Aspen’s environmental ethic built in part by Fox | AspenTimes.com

Aspen’s environmental ethic built in part by Fox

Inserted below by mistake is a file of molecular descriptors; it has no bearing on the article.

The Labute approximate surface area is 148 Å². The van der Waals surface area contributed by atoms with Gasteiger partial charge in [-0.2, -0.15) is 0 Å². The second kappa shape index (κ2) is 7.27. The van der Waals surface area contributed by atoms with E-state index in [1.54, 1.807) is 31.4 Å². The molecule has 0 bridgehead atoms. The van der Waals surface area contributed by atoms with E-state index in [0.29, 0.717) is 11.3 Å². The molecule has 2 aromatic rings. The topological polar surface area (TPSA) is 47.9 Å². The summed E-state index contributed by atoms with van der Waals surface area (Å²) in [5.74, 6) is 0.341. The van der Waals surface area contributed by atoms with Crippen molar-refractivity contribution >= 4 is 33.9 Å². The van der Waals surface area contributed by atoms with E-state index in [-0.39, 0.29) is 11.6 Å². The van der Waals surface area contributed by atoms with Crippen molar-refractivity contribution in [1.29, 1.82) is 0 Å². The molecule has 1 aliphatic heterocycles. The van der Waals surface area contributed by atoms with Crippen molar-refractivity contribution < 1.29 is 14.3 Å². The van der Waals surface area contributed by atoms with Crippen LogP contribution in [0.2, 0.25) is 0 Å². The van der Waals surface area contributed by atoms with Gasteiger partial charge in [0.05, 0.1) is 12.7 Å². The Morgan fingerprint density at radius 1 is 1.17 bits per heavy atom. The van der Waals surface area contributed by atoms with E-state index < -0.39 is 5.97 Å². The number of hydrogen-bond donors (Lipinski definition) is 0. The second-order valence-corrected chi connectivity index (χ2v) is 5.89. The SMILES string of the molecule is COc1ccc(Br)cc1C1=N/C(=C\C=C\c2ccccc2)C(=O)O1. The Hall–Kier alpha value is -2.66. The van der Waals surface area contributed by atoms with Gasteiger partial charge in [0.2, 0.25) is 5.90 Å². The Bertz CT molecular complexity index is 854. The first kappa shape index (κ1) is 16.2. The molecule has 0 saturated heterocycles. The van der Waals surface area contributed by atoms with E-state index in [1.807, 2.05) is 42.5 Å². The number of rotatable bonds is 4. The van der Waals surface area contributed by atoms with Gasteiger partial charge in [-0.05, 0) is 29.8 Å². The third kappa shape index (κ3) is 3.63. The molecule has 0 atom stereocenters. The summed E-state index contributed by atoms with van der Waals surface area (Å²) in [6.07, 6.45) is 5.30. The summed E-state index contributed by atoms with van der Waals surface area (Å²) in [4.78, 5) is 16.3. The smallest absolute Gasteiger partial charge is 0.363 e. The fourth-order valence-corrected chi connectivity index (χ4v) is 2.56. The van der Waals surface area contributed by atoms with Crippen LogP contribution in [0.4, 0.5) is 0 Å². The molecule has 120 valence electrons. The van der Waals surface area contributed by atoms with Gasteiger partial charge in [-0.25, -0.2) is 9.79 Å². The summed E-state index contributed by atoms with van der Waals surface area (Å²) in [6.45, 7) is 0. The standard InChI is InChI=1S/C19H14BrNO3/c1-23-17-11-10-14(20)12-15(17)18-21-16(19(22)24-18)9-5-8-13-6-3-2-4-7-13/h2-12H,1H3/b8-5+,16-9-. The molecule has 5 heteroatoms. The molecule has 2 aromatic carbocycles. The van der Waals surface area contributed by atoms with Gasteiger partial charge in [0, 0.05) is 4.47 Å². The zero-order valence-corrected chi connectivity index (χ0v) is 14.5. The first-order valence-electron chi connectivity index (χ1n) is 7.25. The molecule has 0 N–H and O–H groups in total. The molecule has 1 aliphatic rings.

As much as anyone in Aspen’s modern history, Dottie Fox had a hand in shaping our community and its values.Fox, who died this week at the age of 86, was one of three women who lobbied and cajoled and ultimately convinced the federal government to protect much of the wilderness around Aspen. Along with Connie Harvey and Joy Caudill, Fox helped place hundreds of thousands of acres of forests and streams and peaks and valleys out of the reach of miners, loggers and developers.Fox and her cohorts are a big reason Aspenites are so attuned to the environment. The environmental ethic that pushes the city of Aspen and the Aspen Skiing Co. toward responsible environmental policies, and draws countless locals into the backcountry in winter and in summer, is built largely on the foundation that those three woman built.Fox had the wisdom and the drive to take advantage of a very narrow opening in America’s environmental sensibilities. Between roughly 1960 and 1980, there was a broad national consensus on the environment. The Clean Water Act, Clean Air Act, National Environmental Policy Act and the Wilderness Act were all passed by the federal government during that 20-year period. The public and the government actively supported the creation of new wilderness areas and national parks. Fox, Harvey and Caudill cut their teeth by working to expand the Maroon Bells Snowmass Wilderness Area. When created in 1964, it was 80,000 acres. By the time the three women and other environmentally-minded members of this community were finished, the protected area of the Maroon Bell Snowmass Wilderness had grown to 180,000 acres. The three are also largely credited with leading the effort to establish the Hunter-Fryingpan Wilderness on Aspen’s northeast flank, and the Collegiate Peaks Wilderness south and east of Aspen. We are literally surrounded by their good works.Dottie Fox saved this place. She saved it from the forces of development and industry. It is here for all of us to enjoy in the same condition in which she found it. We are grateful. She will be missed.

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